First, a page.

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Mike Tomlin: ‘I Was Uncomfortable’ Switching To Defensive Coach, But Credits Discomfort For Growth

Anybody who follows football enough and knows anything about Pittsburgh Steelers head coach Mike Tomlin’s background surely knows that he played wide receiver during high school and most notably his career at William & Mary. Yet, he built his reputation upon the strength of his NFL resume as a defensive mind. So how did that happen?

He recently talked about this a bit on Nittany Game Week, explaining that he believes it made him a more complete coach to experience both sides of the ball, although as I’ll get into later, it’s not the only reason.

“I was uncomfortable about the switch, but I quickly realized that it gave me a 360-degree perspective on the game”, he said, “and the growth associated with coaching on the opposite side of the ball on which I played really was one of the reasons why I think I matured and developed, particularly at the early stages of my coaching career. I was always uncomfortable, and I think to be uncomfortable is a nice platform for growth and development”.

It’s generally a good idea for a head coach to have a well-rounded understanding of the game given the nature of the role. Most who advance to that position do tend to come from one side of the ball or another, with offensive minds more recently holding prominence, though both paths remain open.

Truth be told, Tomlin has told a different story in the recent past about how he wound up coaching defensive backs after playing collegiately at wide receiver and beginning his coaching journey working with that position.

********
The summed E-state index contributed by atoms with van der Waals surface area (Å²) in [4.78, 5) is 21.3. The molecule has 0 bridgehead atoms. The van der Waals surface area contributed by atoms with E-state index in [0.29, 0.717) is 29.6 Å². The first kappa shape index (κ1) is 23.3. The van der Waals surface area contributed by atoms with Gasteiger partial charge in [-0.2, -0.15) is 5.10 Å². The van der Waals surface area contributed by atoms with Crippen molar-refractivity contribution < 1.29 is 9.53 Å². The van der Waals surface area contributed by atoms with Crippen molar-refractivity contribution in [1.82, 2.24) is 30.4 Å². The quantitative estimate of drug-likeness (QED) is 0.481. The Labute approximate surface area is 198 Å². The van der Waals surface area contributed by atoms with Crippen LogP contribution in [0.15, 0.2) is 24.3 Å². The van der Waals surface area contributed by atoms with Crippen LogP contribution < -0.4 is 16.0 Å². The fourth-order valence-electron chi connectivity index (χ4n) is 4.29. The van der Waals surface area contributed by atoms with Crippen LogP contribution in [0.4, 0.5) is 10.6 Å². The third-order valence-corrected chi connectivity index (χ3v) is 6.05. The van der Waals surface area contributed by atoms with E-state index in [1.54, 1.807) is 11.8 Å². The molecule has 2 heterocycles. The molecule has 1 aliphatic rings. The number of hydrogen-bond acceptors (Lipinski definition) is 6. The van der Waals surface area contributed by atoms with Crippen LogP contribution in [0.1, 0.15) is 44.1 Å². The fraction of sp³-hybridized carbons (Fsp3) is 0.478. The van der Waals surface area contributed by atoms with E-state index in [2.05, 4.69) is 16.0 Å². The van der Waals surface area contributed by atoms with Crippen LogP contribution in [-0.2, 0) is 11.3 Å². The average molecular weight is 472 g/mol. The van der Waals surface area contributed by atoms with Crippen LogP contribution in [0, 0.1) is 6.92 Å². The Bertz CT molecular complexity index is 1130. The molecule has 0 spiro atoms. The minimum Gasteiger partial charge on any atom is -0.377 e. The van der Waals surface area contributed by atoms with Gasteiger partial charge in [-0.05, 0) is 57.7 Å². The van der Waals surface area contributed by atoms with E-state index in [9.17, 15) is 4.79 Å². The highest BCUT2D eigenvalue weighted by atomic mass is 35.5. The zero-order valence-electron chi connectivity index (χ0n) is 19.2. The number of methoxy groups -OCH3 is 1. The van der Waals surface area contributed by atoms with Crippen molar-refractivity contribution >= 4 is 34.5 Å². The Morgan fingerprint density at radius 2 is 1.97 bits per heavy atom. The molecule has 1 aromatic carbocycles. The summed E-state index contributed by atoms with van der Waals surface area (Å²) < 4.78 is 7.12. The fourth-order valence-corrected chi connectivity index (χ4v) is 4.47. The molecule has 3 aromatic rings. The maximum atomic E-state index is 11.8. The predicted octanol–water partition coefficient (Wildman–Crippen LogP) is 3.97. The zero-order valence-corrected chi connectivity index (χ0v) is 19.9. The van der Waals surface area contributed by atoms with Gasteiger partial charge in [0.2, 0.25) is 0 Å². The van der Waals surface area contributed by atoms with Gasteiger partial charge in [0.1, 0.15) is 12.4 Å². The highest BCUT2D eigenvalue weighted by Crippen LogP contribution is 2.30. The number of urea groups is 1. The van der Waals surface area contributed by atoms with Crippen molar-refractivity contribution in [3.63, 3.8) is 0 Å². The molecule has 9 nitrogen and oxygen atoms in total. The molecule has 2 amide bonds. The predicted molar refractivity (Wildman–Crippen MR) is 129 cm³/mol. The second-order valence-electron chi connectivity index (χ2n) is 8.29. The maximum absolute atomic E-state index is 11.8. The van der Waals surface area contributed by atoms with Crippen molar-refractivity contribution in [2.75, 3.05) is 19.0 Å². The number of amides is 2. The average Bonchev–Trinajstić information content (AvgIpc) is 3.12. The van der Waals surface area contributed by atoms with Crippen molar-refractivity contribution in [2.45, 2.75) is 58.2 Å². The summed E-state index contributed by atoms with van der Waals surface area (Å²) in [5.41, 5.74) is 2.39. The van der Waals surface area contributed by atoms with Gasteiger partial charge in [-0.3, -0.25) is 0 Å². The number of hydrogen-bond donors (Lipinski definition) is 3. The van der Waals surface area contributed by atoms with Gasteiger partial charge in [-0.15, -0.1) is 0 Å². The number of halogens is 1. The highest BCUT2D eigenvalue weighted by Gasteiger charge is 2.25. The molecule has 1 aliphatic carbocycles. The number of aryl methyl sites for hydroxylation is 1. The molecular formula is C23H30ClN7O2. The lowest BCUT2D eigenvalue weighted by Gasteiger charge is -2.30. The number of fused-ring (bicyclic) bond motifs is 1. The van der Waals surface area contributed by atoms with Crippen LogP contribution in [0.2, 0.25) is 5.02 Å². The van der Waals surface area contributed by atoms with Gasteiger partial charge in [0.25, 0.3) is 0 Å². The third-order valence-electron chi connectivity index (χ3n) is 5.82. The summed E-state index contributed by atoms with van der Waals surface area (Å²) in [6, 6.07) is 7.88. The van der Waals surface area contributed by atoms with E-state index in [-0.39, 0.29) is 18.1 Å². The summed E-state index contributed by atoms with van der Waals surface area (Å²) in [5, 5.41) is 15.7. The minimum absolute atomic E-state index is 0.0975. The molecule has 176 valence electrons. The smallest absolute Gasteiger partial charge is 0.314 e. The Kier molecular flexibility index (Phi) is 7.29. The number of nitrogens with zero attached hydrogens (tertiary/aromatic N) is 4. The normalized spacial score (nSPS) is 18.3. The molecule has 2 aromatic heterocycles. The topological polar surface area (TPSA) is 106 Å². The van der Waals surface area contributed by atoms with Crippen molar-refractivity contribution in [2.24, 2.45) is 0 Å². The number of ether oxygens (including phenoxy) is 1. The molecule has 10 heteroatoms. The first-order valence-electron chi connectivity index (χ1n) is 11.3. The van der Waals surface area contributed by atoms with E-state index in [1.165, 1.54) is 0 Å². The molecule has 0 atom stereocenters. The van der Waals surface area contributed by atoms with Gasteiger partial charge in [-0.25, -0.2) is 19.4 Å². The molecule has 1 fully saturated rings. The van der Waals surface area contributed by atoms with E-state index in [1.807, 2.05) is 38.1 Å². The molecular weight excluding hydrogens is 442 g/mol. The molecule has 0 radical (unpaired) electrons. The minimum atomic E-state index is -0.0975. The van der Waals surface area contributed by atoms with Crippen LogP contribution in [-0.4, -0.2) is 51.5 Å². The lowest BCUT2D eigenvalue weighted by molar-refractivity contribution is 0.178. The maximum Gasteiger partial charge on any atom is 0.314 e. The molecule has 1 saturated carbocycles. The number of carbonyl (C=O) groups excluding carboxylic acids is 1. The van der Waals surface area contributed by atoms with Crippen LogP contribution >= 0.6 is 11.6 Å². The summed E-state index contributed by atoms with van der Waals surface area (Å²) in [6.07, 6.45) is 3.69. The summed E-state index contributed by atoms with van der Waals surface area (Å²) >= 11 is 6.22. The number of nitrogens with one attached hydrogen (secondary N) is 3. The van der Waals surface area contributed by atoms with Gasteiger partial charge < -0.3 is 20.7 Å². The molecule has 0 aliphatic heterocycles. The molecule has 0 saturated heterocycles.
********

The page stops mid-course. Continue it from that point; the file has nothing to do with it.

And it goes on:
Unfortunately, I can’t find the article at the moment, but I recall specifically that Tomlin once told a story about how he was advised early in his coaching career that the paths for advancement in the coaching profession for African-American coaches were on the defensive side of the ball at that time. And that was at least a contributing factor in his shift.

Regardless of the reason, it ended up working in his favor, because he was successful in working his way up the hierarchy. Three years after his first defensive position in at the college level, he was hired to be the defensive backs coach for Tony Dungy’s Tampa Bay Buccaneers, a post he held for five seasons.

He held that role only until he earned a defensive coordinator job with the Minnesota Vikings. And it was only a year later that he got hired by the Steelers in 2007 to be the successor to Bill Cowher as head coach.

At this point in his career, and admittedly fueled by a lack of success (and some terrible defensive performances) in the postseason, it’s almost been forgotten that Tomlin spent most of his formative years in the game as an offensive player and coach.

Considering his team has one of the very worst offenses in all of football, I’m not sure that means much at the moment. Maybe he should be taking over the play-calling on that side of the ball instead of the defense. It can hardly get much worse.

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